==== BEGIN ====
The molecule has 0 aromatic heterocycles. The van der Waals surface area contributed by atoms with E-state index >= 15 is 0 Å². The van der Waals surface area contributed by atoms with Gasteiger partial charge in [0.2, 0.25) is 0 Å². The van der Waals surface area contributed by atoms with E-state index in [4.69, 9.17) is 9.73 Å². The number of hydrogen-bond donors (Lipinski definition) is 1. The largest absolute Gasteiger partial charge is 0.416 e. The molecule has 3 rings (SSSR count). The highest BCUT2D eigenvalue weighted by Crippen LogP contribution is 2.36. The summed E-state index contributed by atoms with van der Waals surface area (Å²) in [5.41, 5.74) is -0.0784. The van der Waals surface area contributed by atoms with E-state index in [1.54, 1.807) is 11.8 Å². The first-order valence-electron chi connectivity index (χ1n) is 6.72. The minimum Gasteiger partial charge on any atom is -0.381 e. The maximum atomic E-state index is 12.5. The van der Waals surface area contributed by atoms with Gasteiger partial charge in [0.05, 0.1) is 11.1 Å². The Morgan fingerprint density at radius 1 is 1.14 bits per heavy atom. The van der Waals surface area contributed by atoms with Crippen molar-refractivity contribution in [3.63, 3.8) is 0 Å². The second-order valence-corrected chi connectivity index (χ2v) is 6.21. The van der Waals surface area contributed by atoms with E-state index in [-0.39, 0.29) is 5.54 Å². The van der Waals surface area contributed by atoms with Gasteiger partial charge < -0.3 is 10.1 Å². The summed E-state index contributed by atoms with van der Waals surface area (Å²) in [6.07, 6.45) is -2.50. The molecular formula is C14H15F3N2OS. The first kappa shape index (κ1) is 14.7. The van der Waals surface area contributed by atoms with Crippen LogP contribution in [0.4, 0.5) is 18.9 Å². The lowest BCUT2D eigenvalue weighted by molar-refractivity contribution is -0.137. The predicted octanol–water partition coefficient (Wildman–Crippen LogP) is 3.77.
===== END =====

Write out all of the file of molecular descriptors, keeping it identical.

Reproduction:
The molecule has 0 aromatic heterocycles. The van der Waals surface area contributed by atoms with E-state index >= 15 is 0 Å². The van der Waals surface area contributed by atoms with Gasteiger partial charge in [0.2, 0.25) is 0 Å². The van der Waals surface area contributed by atoms with E-state index in [4.69, 9.17) is 9.73 Å². The number of hydrogen-bond donors (Lipinski definition) is 1. The largest absolute Gasteiger partial charge is 0.416 e. The molecule has 3 rings (SSSR count). The highest BCUT2D eigenvalue weighted by Crippen LogP contribution is 2.36. The summed E-state index contributed by atoms with van der Waals surface area (Å²) in [5.41, 5.74) is -0.0784. The van der Waals surface area contributed by atoms with E-state index in [1.54, 1.807) is 11.8 Å². The first-order valence-electron chi connectivity index (χ1n) is 6.72. The minimum Gasteiger partial charge on any atom is -0.381 e. The maximum atomic E-state index is 12.5. The van der Waals surface area contributed by atoms with Gasteiger partial charge in [0.05, 0.1) is 11.1 Å². The Morgan fingerprint density at radius 1 is 1.14 bits per heavy atom. The van der Waals surface area contributed by atoms with Crippen molar-refractivity contribution in [3.63, 3.8) is 0 Å². The second-order valence-corrected chi connectivity index (χ2v) is 6.21. The van der Waals surface area contributed by atoms with E-state index in [-0.39, 0.29) is 5.54 Å². The van der Waals surface area contributed by atoms with Gasteiger partial charge < -0.3 is 10.1 Å². The summed E-state index contributed by atoms with van der Waals surface area (Å²) in [6.07, 6.45) is -2.50. The molecular formula is C14H15F3N2OS. The first kappa shape index (κ1) is 14.7. The van der Waals surface area contributed by atoms with Crippen LogP contribution in [0.4, 0.5) is 18.9 Å². The lowest BCUT2D eigenvalue weighted by molar-refractivity contribution is -0.137. The predicted octanol–water partition coefficient (Wildman–Crippen LogP) is 3.77.